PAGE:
Figure 3: Assembly Code Containing API Calls
Figure 4 shows this same code represented as a control flow graph with non-API related information removed. This representation unambiguously shows how API calls occur within the program logic. For example, in Figure 4 it is obvious that two distinct calls to
CreatePipe() must precede the call to
CreateProcessA(). In ApiAnalyzer, a CFG is generated for each discovered program function and then simplified to remove non-API information. Generating CFGs on a per-function basis greatly simplifies searches because per-function graphs tend to be small and simple.
Figure 4: Control flow graph for Listing 1
Statically Searching for API Sequences
Searching for meaningful sequences of API calls in a CFG requires simulating program execution. We selected a depth-first search (DFS) approach for traversal because it works in a way that closely resembles the way in which a program executes. From the entry point of a CFG, the DFS algorithm traverses down as far as possible from a given part of the graph before backtracking, ensuring that all vertices are processed during a search.
To demonstrate this algorithm, consider the CFG in Figure 4. The traversal begins at the basic block with address 0x00401000. Next, it will proceed to basic blocks with addresses 0x0040105C, 0x401087, and 0x00401094 respectively before exploring other paths. The DFS-based algorithm mimics control flow in a function, but cannot directly handle interprocedural control flow (i.e., calls to different functions). The search algorithm deals with standard program function calls by starting multiple searches.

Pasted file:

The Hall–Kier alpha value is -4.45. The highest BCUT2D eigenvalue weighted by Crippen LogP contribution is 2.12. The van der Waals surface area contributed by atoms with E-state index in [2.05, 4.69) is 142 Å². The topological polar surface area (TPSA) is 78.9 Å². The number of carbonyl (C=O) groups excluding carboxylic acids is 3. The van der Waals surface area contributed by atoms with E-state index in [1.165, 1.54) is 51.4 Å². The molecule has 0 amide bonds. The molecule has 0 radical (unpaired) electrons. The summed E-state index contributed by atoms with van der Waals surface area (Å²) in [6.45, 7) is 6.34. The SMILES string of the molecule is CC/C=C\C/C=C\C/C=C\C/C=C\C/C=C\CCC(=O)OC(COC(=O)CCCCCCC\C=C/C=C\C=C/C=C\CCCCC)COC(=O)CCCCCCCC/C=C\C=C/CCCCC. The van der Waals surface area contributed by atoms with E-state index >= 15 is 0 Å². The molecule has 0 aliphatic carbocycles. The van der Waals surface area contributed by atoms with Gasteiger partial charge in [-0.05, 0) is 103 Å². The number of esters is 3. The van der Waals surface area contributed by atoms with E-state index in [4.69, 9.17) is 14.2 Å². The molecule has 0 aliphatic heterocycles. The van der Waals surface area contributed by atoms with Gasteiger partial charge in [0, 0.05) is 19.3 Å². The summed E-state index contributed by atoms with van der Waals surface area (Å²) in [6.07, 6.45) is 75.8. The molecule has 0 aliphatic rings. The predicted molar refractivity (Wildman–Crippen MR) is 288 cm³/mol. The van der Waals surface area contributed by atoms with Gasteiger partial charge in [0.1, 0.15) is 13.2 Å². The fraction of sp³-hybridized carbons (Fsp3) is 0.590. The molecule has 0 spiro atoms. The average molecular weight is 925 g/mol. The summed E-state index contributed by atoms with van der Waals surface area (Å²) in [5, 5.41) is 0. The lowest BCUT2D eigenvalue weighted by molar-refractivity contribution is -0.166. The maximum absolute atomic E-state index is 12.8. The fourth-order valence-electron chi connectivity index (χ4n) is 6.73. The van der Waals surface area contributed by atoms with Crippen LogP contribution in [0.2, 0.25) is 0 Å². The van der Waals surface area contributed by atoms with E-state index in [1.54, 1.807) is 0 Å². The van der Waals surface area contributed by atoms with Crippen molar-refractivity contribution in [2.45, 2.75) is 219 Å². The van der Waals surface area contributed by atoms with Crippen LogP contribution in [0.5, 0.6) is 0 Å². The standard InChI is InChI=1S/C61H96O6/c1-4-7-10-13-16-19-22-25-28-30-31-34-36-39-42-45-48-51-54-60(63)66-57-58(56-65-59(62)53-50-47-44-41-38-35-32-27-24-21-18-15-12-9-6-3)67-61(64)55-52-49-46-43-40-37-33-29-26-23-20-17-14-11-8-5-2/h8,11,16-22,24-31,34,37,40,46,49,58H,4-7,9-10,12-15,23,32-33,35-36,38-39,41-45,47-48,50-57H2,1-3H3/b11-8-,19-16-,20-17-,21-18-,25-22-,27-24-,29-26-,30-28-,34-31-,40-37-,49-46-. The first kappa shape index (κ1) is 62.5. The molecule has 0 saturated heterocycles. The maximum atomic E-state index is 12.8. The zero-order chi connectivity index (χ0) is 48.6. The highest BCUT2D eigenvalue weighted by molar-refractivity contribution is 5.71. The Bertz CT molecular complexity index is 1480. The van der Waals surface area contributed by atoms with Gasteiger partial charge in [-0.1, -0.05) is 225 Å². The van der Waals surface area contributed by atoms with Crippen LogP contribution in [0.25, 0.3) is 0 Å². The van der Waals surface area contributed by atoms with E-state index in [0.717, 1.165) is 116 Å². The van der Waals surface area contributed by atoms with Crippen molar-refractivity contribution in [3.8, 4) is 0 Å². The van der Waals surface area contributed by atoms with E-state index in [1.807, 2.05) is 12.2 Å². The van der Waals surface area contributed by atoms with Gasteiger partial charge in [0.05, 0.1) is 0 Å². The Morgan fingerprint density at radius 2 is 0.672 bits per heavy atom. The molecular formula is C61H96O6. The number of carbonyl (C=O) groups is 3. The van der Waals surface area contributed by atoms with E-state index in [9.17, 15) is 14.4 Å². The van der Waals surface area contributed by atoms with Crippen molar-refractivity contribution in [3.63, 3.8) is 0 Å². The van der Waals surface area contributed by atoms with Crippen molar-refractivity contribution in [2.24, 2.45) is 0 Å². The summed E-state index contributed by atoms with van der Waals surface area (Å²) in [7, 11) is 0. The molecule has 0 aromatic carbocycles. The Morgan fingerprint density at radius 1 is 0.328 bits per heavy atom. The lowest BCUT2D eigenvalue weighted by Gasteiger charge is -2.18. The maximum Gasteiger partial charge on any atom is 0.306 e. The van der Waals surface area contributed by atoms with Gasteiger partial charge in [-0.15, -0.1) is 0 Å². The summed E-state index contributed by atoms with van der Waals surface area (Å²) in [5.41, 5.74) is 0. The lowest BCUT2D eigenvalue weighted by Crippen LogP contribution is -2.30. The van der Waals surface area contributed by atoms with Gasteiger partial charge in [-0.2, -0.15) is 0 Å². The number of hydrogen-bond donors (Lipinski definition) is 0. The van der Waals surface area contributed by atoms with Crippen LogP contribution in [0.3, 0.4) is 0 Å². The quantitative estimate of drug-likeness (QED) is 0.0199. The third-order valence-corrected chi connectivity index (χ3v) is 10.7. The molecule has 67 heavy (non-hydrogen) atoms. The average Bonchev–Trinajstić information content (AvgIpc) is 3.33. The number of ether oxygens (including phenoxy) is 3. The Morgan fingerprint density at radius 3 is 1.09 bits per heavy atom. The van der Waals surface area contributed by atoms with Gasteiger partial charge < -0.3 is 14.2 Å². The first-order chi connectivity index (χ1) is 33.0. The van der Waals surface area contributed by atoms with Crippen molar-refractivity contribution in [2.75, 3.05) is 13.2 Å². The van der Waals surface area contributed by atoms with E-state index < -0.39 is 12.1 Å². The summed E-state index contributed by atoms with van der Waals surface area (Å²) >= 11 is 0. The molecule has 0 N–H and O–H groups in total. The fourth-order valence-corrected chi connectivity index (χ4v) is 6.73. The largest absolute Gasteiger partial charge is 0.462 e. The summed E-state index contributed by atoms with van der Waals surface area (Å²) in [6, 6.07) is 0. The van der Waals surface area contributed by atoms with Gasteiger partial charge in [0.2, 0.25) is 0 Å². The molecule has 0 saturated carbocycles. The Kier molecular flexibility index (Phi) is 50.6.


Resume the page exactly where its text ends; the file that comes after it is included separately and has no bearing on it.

Figure 5 shows how interprocedural searches work in ApiAnalyzer. The CFG on the left represents a function that contains a call to another function, which is the CFG on the right. Consider searching for a sequence of API calls that represent a FileWriteTransaction, which consists of API call
OpenFile() followed by a call to
WriteFile() followed by call to
CloseHandle(). Assuming that analysis begins at the entry of the left-hand-side function, which is program address 0x67891234 (i.e., the vertex numbered 1), the search proceeds through the vertex numbered 2 with a call to
OpenFile(). Upon passing through this vertex, the first element of the FileWriteTransaction has been found and the new target is the API call
WriteFile(). The search proceeds to the vertex numbered 3 to address 0x12345678. This vertex represents a basic block that ends with a call instruction to address 0x12345678. The dashed edge between vertices 3 and 4 represents a transfer of control flow via a call instruction; they are not true edges in the CFG.
To maintain the control flow of the underlying program, the current search is suspended and a new search begins at vertex number 4 which is the entry vertex to a function at address 0x12345678. The new search proceeds in the same depth-first manner. When vertex number 5 is reached (labeled as a call to
WriteFile()), the search increments to the final target element:
CloseHandle(). The next vertex that is encountered is number 6, which is the exit (return) for this function. At this point the traversal of this graph completes, and the original suspended search in the calling function resumes the original at vertex number 3. Again, the transfer of control flow across function boundaries is represented via a dashed line. Because vertex number 3 has already been explored, it is bypassed, and the search proceeds to vertex number 7, which calls
CloseHandle(). This vertex is the final element of the FileWriteTransaction; thus, the search ends with the FileWriteTransaction signature successfully found.
Figure 5: Control flow graphs for two functions. The dashed edges represent a function call and return
Tracking Data Shared between API Functions